Even though the notice sounded quite seriously, an interesting situation happened. A few people from other cashiers started to run away. Our cashier kept sitting and doing her job. Customers in our queue didn't move. I and my wife stayed in the queue, because it wasn't clear what is happening. An assistant next to us was cleaning his cash register. I asked him if we are supposed to leave. He said yes, but he kept cleaning his register. He didn't seem to be any kind of panic or urge to leave the building.
After a few minutes, there was another notice, that everything was ok and we could continue our shopping. Those people that had been running away before, were now running back to their carts and baskets even faster.
Lesson learned from the story - always explain the "WHY"
The experience in the mall was a great example of how important it is to explain why you want someone to do something. Even a very simple task like "leave a building" can be confusing for people. Why do they want it? Gas leaking? Bomb? Fire? Poisoned water? Robbery?
Imagine telling your employee to clean his desk. How is he supposed to understand it? Wipe the dust? Put the stuff in order? Put the papers back to the drawer? And why does he need to do it? A boss coming for a visit? A worker upgrading the PC? Even a very simple request is confusing for us, if we are not given the reason why we are supposed to do it.
Your clients need to know the "Why" too!
Consider you sell a product, and you compete with price. Are you sure, your target market cares about the price? What if, there much more important factors in their decision process? What if your service is of more difficult nature. Do your potential client understand how the product can be helpful for them?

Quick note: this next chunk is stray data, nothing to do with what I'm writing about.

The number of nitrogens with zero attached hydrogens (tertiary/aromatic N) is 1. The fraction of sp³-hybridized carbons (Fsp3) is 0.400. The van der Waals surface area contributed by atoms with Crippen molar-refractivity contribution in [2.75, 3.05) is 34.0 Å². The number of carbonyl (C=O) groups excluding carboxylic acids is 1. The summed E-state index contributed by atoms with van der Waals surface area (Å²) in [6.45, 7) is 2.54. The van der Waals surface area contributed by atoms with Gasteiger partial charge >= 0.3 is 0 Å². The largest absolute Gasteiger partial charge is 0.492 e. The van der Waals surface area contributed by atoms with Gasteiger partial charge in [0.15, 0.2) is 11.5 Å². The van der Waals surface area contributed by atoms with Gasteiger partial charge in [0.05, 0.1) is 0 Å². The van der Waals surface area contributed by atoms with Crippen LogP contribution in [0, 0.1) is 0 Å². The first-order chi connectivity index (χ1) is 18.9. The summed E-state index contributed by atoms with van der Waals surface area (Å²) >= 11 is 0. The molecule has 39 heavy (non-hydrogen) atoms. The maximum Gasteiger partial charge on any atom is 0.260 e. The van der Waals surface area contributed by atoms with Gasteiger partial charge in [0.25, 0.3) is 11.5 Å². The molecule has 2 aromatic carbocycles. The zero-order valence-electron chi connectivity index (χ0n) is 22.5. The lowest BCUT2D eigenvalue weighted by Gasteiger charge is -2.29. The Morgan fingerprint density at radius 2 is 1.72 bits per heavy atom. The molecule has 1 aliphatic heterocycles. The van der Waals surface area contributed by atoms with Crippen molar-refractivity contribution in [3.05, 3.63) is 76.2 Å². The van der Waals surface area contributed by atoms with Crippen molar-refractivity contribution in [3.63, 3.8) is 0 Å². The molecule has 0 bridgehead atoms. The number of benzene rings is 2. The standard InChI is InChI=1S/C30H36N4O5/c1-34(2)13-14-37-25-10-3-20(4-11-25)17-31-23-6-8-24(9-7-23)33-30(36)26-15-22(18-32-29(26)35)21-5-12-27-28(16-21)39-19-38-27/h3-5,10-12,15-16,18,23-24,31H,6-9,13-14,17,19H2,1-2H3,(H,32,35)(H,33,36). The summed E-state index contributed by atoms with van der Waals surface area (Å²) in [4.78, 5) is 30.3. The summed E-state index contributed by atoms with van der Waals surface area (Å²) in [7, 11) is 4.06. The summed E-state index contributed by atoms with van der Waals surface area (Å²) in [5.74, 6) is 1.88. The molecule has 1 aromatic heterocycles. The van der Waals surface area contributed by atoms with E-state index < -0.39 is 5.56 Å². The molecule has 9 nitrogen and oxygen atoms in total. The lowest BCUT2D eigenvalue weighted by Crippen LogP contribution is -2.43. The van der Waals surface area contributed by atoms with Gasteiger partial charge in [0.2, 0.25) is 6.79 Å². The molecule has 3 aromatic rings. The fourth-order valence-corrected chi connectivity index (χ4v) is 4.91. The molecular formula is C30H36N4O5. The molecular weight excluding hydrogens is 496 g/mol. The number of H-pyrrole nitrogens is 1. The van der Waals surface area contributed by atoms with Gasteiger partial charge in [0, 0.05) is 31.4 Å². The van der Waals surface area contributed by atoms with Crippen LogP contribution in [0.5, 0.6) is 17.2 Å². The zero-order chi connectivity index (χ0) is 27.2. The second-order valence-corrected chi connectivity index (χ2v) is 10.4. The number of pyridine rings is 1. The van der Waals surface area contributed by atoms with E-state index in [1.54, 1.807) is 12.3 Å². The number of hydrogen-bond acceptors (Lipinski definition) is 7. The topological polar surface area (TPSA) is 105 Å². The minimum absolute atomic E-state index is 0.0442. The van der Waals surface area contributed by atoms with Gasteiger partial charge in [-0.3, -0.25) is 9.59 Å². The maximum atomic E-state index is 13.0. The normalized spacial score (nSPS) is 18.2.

Do your prospects have a choice? Most likely yes. Then, why should they work with you?
Back to our story
The notice at the mall asked us to leave the building, but there was no information about the reason they asked us to do so. And the result? Many of us were confused. Many of just didn't want to run away because others did. The mall management might have wanted not to create a panic. However, the result was half panic, half chaos.
Remember, if you don't explain the why, and you concentrate on what or how, you will definitely confuse the listener. The action he takes or the result he delivers may be significantly different than what you expected.
If you want to improve the communication of your "Why" and align it with your internal motivation, contact us and let's have a talk!